Get refusal is where one partner - usually the husband - refuses to release the other, to allow them to re-marry.

Following the civil divorce of a Jewish couple, the husband is required to give his wife a Get (the religious document of divorce) and the wife is required to receive it. This is usually effected through the Bet Din (the local religious court), as giving and receiving the Get frees them both to re-marry in a synagogue.  The process can sometimes be very distressing particularly for the woman, and the courts are increasingly trying to ensure it is as supportive as possible.

When a recalcitrant man refuses to give his ex-wife a Get, she is 'chained' to him even though they are divorced in the civil court. In Jewish terminology she is called an Agunah, 'chained' woman. In practice, this means that she may not re-marry in an orthodox Jewish wedding, although her ex-husband could do so under Jewish law. Some women are never released from this state.

Some ex-husbands attempt to extort money or make other demands from their ex-wife's family in exchange for a Get.

Get refusal is abusive in and of itself, but it is also used by domestic abuse perpetrators as a further way of abusing their former partner. At JWA we support our clients around Get Refusal.

The problem of the Agunah has long exercised women, who have campaigned for change particularly in the last 30 years. In recent years, the wider Jewish community and the Jewish courts have begun to take action to avoid women being Agunot (see below for the current positions of the Jewish courts of the main synagogue bodies in the UK). Many rabbis and communities are following the Jewish practice of not allowing a recalcitrant husband to be given a religious role in a synagogue service, and other methods of putting pressure on him to give her a Get

Internationally, there have recently been interesting moves. Yad L'Isha working in Israel, and the Organization for the Resolution of Agunot working in North America, have been supporting and campaigning for many years.

Positions of the Jewish Courts (Bet Din) of the major synagogue movements on Get Refusal

"The London Beth Din [of the United Synagogue] strives to provide support for women in this tragic situation [of Get Refusal in an abusive marriage], whether for a short period or an indefinite period.  We work, often hand in hand with Jewish Women’s Aid, to ensure that women are able to manage this difficult time in their lives." Joanne Greenaway, London Bet Din, November 2017 (whole article referenced below). Further, the Beth Din now advocates that new couples sign a Pre-Nuptial Agreement (PNA) which commits them to Jewish divorce in the unhappy event of the marriage failing.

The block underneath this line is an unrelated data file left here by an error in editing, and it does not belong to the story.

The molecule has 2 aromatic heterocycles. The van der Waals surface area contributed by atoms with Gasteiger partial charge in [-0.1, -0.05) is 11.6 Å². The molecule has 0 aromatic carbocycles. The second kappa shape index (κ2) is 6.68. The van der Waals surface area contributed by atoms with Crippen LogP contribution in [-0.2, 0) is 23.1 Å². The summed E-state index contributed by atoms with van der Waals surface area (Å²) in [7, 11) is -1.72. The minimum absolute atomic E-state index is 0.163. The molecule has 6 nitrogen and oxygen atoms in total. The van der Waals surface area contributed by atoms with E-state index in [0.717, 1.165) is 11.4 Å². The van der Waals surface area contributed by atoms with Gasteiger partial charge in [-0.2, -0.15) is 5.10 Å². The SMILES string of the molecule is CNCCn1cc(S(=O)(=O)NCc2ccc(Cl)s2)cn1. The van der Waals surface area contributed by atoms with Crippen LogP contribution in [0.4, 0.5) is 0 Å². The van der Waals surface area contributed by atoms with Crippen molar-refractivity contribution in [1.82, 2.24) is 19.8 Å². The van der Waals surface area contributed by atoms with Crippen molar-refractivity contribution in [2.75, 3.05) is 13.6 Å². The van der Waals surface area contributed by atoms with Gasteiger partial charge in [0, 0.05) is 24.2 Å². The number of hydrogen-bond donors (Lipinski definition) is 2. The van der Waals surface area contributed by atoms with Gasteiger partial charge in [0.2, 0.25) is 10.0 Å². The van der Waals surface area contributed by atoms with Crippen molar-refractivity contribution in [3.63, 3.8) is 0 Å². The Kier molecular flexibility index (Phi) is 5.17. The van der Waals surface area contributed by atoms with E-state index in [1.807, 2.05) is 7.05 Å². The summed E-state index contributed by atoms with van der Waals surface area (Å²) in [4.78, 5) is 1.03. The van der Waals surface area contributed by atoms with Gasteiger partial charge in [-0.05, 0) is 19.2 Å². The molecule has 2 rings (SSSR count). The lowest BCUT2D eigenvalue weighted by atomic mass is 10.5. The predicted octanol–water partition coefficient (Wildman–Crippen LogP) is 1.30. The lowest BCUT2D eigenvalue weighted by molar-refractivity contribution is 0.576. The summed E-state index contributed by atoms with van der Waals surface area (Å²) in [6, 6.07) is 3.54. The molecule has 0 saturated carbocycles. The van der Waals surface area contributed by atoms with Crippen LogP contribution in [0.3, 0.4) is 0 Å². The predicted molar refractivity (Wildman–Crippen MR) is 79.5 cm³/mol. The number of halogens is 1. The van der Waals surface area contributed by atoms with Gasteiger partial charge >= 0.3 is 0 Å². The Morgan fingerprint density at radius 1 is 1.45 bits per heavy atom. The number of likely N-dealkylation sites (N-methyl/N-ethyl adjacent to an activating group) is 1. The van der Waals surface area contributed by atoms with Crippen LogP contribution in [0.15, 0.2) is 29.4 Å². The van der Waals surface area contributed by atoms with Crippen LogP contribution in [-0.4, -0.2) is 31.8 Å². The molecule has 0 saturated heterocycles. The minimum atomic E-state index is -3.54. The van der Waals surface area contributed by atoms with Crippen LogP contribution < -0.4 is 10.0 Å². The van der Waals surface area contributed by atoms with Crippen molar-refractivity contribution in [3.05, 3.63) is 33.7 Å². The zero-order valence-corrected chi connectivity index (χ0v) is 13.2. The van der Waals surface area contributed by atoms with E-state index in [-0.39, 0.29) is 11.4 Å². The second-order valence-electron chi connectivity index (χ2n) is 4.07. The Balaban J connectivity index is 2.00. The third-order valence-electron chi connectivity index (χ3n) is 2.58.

"The Sephardi Beth Din takes Get refusal very seriously and will do everything within its ability to ensure that where applicable a man gives a Get and a woman receives her Get. If following numerous attempts a party is unwilling to cooperate with the Beth Din, the individual concerned may be restricted from taking part in communal events and in extreme cases may not be allowed to be buried within our cemeteries." Rabbi Kada, the Sephardi Beth Din, April 2019

"The European Masorti Bet Din is committed to enabling those who are divorced in civil law to be able to remarry under Jewish law. We work together with divorcing couples to make sure that it will be possible to issue a Get. In those instances where one of the parties refuses to cooperate, we will, depending on circumstances, find halachically acceptable ways to enable their partner to be free to remarry." Rabbi Chaim Weiner, the European Masorti Bet Din, April 2019

Both the Reform Bet Din and the Liberal Bet Din will do everything they can, in the case of Get refusal, even if necessary to deliver the Get on behalf of a recalcitrant husband. This would enable her to remarry in a non-orthodox synagogue.


Dr Robert Gordis "Agunot: A Different Kind of Hostage"

Dr Blu Greenberg and others on the International Bet Din: The Agunah Crisis from 2017 JOFA Conference

Article from Jewish News UK 1/8/19 by Jenni Frazer -

Article from IDEVAW2018 Times of Israel (Get Refusal Is Also Violence)

Joanne Greenaway 2017 "Get Refusal - Abuse in our Community"